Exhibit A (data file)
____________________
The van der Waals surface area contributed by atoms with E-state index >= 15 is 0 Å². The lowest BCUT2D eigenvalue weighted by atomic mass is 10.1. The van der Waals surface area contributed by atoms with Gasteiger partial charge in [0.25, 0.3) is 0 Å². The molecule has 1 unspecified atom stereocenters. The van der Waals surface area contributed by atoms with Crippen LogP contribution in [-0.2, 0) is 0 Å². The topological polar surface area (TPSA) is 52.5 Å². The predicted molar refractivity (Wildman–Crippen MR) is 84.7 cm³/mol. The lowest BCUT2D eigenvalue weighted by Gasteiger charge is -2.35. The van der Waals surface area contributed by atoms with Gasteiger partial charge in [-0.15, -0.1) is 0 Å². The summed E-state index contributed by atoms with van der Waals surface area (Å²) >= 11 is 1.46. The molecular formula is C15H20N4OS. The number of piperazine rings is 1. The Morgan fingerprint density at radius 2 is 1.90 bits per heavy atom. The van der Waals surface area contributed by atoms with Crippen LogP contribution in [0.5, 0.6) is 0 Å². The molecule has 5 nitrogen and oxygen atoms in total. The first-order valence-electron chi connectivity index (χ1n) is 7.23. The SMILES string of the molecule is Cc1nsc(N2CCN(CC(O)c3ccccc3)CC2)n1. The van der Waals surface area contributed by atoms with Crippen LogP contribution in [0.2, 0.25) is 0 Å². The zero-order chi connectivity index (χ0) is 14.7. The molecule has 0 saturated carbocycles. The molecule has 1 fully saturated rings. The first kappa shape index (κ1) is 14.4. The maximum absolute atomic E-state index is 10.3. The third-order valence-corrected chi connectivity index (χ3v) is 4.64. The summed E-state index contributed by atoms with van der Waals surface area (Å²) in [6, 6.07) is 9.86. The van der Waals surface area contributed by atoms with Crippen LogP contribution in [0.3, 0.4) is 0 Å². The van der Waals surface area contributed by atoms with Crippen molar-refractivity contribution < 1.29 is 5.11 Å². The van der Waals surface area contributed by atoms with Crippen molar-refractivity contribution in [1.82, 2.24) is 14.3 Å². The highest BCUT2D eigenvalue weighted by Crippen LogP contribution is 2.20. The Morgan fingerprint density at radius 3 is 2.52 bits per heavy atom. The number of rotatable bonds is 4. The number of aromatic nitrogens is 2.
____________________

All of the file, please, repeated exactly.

The van der Waals surface area contributed by atoms with E-state index >= 15 is 0 Å². The lowest BCUT2D eigenvalue weighted by atomic mass is 10.1. The van der Waals surface area contributed by atoms with Gasteiger partial charge in [0.25, 0.3) is 0 Å². The molecule has 1 unspecified atom stereocenters. The van der Waals surface area contributed by atoms with Crippen LogP contribution in [-0.2, 0) is 0 Å². The topological polar surface area (TPSA) is 52.5 Å². The predicted molar refractivity (Wildman–Crippen MR) is 84.7 cm³/mol. The lowest BCUT2D eigenvalue weighted by Gasteiger charge is -2.35. The van der Waals surface area contributed by atoms with Gasteiger partial charge in [-0.15, -0.1) is 0 Å². The summed E-state index contributed by atoms with van der Waals surface area (Å²) >= 11 is 1.46. The molecular formula is C15H20N4OS. The number of piperazine rings is 1. The Morgan fingerprint density at radius 2 is 1.90 bits per heavy atom. The van der Waals surface area contributed by atoms with Crippen LogP contribution in [0.5, 0.6) is 0 Å². The molecule has 5 nitrogen and oxygen atoms in total. The first-order valence-electron chi connectivity index (χ1n) is 7.23. The SMILES string of the molecule is Cc1nsc(N2CCN(CC(O)c3ccccc3)CC2)n1. The van der Waals surface area contributed by atoms with Crippen LogP contribution in [0.2, 0.25) is 0 Å². The zero-order chi connectivity index (χ0) is 14.7. The molecule has 0 saturated carbocycles. The molecule has 1 fully saturated rings. The first kappa shape index (κ1) is 14.4. The maximum absolute atomic E-state index is 10.3. The third-order valence-corrected chi connectivity index (χ3v) is 4.64. The summed E-state index contributed by atoms with van der Waals surface area (Å²) in [6, 6.07) is 9.86. The van der Waals surface area contributed by atoms with Crippen LogP contribution in [0.3, 0.4) is 0 Å². The van der Waals surface area contributed by atoms with Crippen molar-refractivity contribution < 1.29 is 5.11 Å². The van der Waals surface area contributed by atoms with Crippen molar-refractivity contribution in [1.82, 2.24) is 14.3 Å². The highest BCUT2D eigenvalue weighted by Crippen LogP contribution is 2.20. The Morgan fingerprint density at radius 3 is 2.52 bits per heavy atom. The number of rotatable bonds is 4. The number of aromatic nitrogens is 2.